What FoodAnthropology Is Reading Now, August 15 edition

Since I spend an inordinate amount of time reading about food, I thought it would be great to share articles that I’d been reading. The only problem with this plan is that I hear about many of my favourite food reads right here on the FoodAnthro (and that I unapologetically use British spelling). So you’ve guessed by now that I’m not Lauren or David. I’m new. My name is Jo Hunter-Adams, and I’m based at University of Cape Town (I’m South African, though I spent my twenties becoming Bostonian enough to follow the Red Sox from Cape Town). I’m going to be writing these columns every two weeks.

Please do help me by telling me about food stories that are interesting, informative or weird (or any other adjective you like). You can email me at hunterjo at gmail.com.

The Guardian wrote about Italy’s policy focused on allowing donated food. “But the move to encourage Italians to use doggy bags to take leftovers home from restaurants is perhaps one of the biggest cultural changes envisioned by the law. In many restaurants, and among many Italians, such requests are rare.”

The Conversation writes about the challenge of agricultural technology keeping pace with climate change , where the rapidity of temperature change sometimes means that by the time a new crop is ready to be used, the temperature has already changed too much for it to the advantage that the scientists were selecting for in the first place.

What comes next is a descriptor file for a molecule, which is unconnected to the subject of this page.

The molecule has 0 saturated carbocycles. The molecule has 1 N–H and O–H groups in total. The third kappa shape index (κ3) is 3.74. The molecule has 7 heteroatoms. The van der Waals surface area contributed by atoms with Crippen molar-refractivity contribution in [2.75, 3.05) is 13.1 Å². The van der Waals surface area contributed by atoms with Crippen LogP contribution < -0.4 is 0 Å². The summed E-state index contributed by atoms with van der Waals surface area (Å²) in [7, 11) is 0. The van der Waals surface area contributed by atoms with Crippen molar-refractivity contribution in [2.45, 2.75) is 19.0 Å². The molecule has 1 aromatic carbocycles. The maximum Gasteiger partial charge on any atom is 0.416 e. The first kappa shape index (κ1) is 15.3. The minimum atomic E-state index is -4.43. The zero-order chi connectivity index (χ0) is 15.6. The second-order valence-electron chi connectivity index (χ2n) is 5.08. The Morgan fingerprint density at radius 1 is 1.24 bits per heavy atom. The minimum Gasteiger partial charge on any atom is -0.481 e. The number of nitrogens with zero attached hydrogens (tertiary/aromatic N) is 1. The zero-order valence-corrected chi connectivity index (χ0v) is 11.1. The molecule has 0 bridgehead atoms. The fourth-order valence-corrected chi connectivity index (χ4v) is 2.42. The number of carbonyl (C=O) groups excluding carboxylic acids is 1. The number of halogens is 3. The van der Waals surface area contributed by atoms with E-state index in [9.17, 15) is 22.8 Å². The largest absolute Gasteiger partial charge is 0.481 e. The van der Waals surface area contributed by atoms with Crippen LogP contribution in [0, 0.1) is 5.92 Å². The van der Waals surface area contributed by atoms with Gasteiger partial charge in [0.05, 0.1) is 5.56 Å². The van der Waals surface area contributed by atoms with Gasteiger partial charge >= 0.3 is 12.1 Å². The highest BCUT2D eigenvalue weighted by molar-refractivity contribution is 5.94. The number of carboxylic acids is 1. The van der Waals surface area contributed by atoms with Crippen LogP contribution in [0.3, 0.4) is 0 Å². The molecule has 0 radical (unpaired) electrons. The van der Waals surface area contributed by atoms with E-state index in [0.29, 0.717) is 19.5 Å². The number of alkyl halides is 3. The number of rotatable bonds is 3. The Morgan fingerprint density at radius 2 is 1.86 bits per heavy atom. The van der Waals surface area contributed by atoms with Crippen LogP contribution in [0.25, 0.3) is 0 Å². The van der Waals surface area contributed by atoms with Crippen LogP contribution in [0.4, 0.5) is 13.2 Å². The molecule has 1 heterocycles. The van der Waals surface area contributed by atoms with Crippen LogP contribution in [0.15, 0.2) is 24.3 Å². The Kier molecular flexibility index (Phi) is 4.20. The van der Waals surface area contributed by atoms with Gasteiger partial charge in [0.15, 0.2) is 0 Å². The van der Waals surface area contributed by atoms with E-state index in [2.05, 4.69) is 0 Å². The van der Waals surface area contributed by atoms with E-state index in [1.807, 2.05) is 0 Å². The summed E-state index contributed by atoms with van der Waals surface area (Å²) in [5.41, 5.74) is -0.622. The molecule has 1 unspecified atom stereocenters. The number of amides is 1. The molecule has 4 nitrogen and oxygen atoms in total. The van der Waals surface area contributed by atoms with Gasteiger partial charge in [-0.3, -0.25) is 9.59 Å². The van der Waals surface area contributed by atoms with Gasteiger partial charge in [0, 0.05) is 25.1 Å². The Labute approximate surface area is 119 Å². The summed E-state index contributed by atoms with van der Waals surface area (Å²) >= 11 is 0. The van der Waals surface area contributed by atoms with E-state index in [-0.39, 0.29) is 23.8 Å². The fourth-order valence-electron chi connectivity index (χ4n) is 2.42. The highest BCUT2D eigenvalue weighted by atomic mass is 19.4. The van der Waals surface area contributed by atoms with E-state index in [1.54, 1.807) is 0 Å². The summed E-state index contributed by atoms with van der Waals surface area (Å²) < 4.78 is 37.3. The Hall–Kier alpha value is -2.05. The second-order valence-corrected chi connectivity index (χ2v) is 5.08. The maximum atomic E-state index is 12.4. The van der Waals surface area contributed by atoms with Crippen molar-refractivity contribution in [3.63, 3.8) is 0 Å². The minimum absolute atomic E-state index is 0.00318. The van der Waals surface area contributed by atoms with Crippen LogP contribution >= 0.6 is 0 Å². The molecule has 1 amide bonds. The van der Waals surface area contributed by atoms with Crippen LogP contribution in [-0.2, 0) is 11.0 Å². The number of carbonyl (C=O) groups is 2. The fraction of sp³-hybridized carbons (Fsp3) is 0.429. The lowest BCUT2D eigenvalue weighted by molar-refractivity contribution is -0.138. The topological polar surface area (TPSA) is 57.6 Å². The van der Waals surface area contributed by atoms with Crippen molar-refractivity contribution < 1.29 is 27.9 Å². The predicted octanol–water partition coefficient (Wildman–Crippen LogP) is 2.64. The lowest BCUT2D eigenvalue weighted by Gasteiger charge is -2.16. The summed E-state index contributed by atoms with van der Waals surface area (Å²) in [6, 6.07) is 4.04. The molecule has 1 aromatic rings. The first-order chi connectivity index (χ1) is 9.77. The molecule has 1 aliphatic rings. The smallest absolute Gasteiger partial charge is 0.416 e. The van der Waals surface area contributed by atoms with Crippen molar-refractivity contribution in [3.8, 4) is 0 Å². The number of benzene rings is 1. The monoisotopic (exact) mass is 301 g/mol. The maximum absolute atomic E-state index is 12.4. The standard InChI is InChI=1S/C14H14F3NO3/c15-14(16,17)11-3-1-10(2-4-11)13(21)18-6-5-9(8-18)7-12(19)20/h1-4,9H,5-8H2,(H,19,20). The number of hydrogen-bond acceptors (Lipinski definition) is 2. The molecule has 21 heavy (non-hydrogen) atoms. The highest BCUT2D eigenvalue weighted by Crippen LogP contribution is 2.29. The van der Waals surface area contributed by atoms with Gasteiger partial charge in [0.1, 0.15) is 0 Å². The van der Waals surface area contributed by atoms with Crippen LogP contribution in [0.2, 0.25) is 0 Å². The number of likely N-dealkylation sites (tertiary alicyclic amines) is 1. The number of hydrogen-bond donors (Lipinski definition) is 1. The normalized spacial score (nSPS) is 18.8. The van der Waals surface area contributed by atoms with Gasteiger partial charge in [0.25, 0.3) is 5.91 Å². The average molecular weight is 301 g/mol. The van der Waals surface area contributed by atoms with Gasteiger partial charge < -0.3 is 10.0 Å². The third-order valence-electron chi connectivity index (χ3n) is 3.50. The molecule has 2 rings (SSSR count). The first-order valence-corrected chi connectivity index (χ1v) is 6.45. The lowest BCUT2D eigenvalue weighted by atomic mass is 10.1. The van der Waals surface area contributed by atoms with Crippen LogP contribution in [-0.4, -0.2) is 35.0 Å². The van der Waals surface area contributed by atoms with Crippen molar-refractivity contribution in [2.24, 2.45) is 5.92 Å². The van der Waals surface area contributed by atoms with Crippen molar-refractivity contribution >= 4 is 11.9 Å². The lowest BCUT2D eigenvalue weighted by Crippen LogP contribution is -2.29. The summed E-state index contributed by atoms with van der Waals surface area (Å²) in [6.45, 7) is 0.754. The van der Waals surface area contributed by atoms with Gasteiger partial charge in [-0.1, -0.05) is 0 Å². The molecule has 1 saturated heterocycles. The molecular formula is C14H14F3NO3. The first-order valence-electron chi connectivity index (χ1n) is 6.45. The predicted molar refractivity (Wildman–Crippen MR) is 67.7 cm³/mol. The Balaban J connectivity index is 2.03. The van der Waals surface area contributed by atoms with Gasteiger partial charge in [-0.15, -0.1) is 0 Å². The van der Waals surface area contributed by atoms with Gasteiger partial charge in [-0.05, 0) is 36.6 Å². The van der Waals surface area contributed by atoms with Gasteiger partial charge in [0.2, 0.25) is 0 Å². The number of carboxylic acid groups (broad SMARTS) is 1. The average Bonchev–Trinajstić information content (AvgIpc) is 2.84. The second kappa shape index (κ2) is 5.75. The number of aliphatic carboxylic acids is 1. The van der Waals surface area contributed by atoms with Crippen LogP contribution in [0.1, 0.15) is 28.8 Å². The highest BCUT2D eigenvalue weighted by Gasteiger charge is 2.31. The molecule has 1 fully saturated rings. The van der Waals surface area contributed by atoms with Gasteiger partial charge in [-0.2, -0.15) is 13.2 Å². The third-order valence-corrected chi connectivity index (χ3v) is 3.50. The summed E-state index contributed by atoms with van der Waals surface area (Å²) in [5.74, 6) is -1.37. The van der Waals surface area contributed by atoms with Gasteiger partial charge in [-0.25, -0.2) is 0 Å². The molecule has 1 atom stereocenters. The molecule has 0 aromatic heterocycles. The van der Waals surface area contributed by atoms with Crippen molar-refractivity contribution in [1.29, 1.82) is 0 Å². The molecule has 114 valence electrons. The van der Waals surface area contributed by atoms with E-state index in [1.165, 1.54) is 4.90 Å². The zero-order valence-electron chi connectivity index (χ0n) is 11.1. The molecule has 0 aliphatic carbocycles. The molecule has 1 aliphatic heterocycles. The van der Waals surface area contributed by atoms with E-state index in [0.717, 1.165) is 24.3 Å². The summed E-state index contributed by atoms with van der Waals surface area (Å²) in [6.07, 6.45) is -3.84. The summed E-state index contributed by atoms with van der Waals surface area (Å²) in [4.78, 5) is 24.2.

Corinna Hawkes argues in The Guardian that we need to break down some of the dichotomies around food supplies, in favour of a “diversity of approaches:”

A better food supply will be built by lots of small strategies in an overarching framework, not by any big single mega solution.

Here’s a South African article about bread, which is a main staple in poor communities, using a very familiar narrative about the value/morality of homemade food (while noting the limitations of those, particularly for a disabled baker):

Currently affordable bread is not sufficiently nutritious. One of the biggest challenges in poor communities in South Africa is a lack of education and knowledge about healthy bread. These communities will need to be taught about the nutritional value of stone-ground flour and bread baked using timeless, non-automated methods.

To borrow from Tolstoy: all good food is alike, but each bad food is bad in its own way. Irina Dimitrescu writes a fascinating article in The Atlantic about the subjectivity and fascination of “bad” food:

How many more scrumptious, luscious desserts, or meltingly tender meats can readers stand to hear about? How many more inspirational grandmas, tending to the stove? Badness, on the other hand, is specific and endlessly varied. There are so many culinary catastrophes, each one with its own individual meaning.

Is there anything in the world of food writing you especially enjoyed this week? Tell us about it.

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